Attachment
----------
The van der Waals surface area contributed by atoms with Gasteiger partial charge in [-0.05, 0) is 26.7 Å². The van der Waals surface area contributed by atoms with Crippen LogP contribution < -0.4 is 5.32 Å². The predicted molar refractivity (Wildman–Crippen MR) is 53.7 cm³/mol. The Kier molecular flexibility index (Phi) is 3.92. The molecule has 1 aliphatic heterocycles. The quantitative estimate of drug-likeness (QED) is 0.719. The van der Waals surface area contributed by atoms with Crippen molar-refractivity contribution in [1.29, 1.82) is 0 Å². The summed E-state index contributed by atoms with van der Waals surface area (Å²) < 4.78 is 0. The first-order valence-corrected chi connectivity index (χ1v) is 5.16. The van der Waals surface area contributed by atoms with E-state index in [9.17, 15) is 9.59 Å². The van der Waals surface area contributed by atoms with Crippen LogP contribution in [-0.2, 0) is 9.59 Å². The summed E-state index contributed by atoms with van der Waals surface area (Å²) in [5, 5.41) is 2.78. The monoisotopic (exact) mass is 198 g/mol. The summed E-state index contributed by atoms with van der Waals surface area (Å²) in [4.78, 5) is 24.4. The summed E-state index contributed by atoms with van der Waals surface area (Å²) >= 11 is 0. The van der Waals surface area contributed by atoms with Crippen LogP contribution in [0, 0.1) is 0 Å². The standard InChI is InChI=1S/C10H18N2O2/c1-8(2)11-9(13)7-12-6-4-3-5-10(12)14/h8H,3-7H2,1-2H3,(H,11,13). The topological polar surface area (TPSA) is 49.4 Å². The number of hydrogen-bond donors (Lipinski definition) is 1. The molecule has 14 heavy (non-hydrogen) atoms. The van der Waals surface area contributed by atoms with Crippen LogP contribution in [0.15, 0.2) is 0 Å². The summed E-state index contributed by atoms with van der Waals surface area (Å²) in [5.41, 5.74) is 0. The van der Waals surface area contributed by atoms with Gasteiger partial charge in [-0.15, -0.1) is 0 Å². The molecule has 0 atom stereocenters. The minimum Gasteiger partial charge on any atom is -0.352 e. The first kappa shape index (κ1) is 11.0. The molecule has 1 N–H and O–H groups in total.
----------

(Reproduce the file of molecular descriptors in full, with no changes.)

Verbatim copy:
The van der Waals surface area contributed by atoms with Gasteiger partial charge in [-0.05, 0) is 26.7 Å². The van der Waals surface area contributed by atoms with Crippen LogP contribution < -0.4 is 5.32 Å². The predicted molar refractivity (Wildman–Crippen MR) is 53.7 cm³/mol. The Kier molecular flexibility index (Phi) is 3.92. The molecule has 1 aliphatic heterocycles. The quantitative estimate of drug-likeness (QED) is 0.719. The van der Waals surface area contributed by atoms with Crippen molar-refractivity contribution in [1.29, 1.82) is 0 Å². The summed E-state index contributed by atoms with van der Waals surface area (Å²) < 4.78 is 0. The first-order valence-corrected chi connectivity index (χ1v) is 5.16. The van der Waals surface area contributed by atoms with E-state index in [9.17, 15) is 9.59 Å². The van der Waals surface area contributed by atoms with Crippen LogP contribution in [-0.2, 0) is 9.59 Å². The summed E-state index contributed by atoms with van der Waals surface area (Å²) in [5, 5.41) is 2.78. The monoisotopic (exact) mass is 198 g/mol. The summed E-state index contributed by atoms with van der Waals surface area (Å²) in [4.78, 5) is 24.4. The summed E-state index contributed by atoms with van der Waals surface area (Å²) >= 11 is 0. The van der Waals surface area contributed by atoms with Crippen LogP contribution in [0, 0.1) is 0 Å². The standard InChI is InChI=1S/C10H18N2O2/c1-8(2)11-9(13)7-12-6-4-3-5-10(12)14/h8H,3-7H2,1-2H3,(H,11,13). The topological polar surface area (TPSA) is 49.4 Å². The number of hydrogen-bond donors (Lipinski definition) is 1. The molecule has 14 heavy (non-hydrogen) atoms. The van der Waals surface area contributed by atoms with Crippen LogP contribution in [0.15, 0.2) is 0 Å². The summed E-state index contributed by atoms with van der Waals surface area (Å²) in [5.41, 5.74) is 0. The van der Waals surface area contributed by atoms with Gasteiger partial charge in [-0.15, -0.1) is 0 Å². The molecule has 0 atom stereocenters. The minimum Gasteiger partial charge on any atom is -0.352 e. The first kappa shape index (κ1) is 11.0. The molecule has 1 N–H and O–H groups in total.